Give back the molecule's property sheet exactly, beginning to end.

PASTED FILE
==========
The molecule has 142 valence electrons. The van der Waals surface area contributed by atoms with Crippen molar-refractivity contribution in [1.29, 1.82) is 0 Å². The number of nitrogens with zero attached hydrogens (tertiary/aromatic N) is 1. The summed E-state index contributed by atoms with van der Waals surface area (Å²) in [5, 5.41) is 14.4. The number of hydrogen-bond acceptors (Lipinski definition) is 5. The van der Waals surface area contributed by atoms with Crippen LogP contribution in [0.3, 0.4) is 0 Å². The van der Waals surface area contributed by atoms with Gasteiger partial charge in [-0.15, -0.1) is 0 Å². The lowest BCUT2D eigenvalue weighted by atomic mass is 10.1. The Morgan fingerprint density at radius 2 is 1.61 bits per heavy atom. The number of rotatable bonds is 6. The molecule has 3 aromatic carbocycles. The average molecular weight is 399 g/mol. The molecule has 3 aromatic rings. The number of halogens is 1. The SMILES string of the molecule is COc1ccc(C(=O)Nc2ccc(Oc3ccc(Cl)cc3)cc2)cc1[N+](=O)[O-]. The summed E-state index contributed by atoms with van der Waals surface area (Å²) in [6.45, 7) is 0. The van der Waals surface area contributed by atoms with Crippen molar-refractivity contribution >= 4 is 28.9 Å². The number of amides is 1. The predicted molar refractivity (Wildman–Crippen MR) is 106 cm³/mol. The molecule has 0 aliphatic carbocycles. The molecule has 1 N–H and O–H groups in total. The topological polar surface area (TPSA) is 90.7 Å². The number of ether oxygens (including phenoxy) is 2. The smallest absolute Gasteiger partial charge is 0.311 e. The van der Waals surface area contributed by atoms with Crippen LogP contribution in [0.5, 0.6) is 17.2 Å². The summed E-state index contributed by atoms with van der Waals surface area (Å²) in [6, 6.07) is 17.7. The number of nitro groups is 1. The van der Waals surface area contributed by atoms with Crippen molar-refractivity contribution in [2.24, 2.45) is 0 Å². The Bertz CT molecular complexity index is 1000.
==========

The molecule has 142 valence electrons. The van der Waals surface area contributed by atoms with Crippen molar-refractivity contribution in [1.29, 1.82) is 0 Å². The number of nitrogens with zero attached hydrogens (tertiary/aromatic N) is 1. The summed E-state index contributed by atoms with van der Waals surface area (Å²) in [5, 5.41) is 14.4. The number of hydrogen-bond acceptors (Lipinski definition) is 5. The van der Waals surface area contributed by atoms with Crippen LogP contribution in [0.3, 0.4) is 0 Å². The van der Waals surface area contributed by atoms with Gasteiger partial charge in [-0.15, -0.1) is 0 Å². The lowest BCUT2D eigenvalue weighted by atomic mass is 10.1. The Morgan fingerprint density at radius 2 is 1.61 bits per heavy atom. The number of rotatable bonds is 6. The molecule has 3 aromatic carbocycles. The average molecular weight is 399 g/mol. The molecule has 3 aromatic rings. The number of halogens is 1. The SMILES string of the molecule is COc1ccc(C(=O)Nc2ccc(Oc3ccc(Cl)cc3)cc2)cc1[N+](=O)[O-]. The summed E-state index contributed by atoms with van der Waals surface area (Å²) in [6.45, 7) is 0. The van der Waals surface area contributed by atoms with Crippen molar-refractivity contribution >= 4 is 28.9 Å². The number of amides is 1. The predicted molar refractivity (Wildman–Crippen MR) is 106 cm³/mol. The molecule has 0 aliphatic carbocycles. The molecule has 1 N–H and O–H groups in total. The topological polar surface area (TPSA) is 90.7 Å². The number of ether oxygens (including phenoxy) is 2. The smallest absolute Gasteiger partial charge is 0.311 e. The van der Waals surface area contributed by atoms with Crippen LogP contribution in [0.5, 0.6) is 17.2 Å². The summed E-state index contributed by atoms with van der Waals surface area (Å²) in [6, 6.07) is 17.7. The number of nitro groups is 1. The van der Waals surface area contributed by atoms with Crippen molar-refractivity contribution in [2.24, 2.45) is 0 Å². The Bertz CT molecular complexity index is 1000.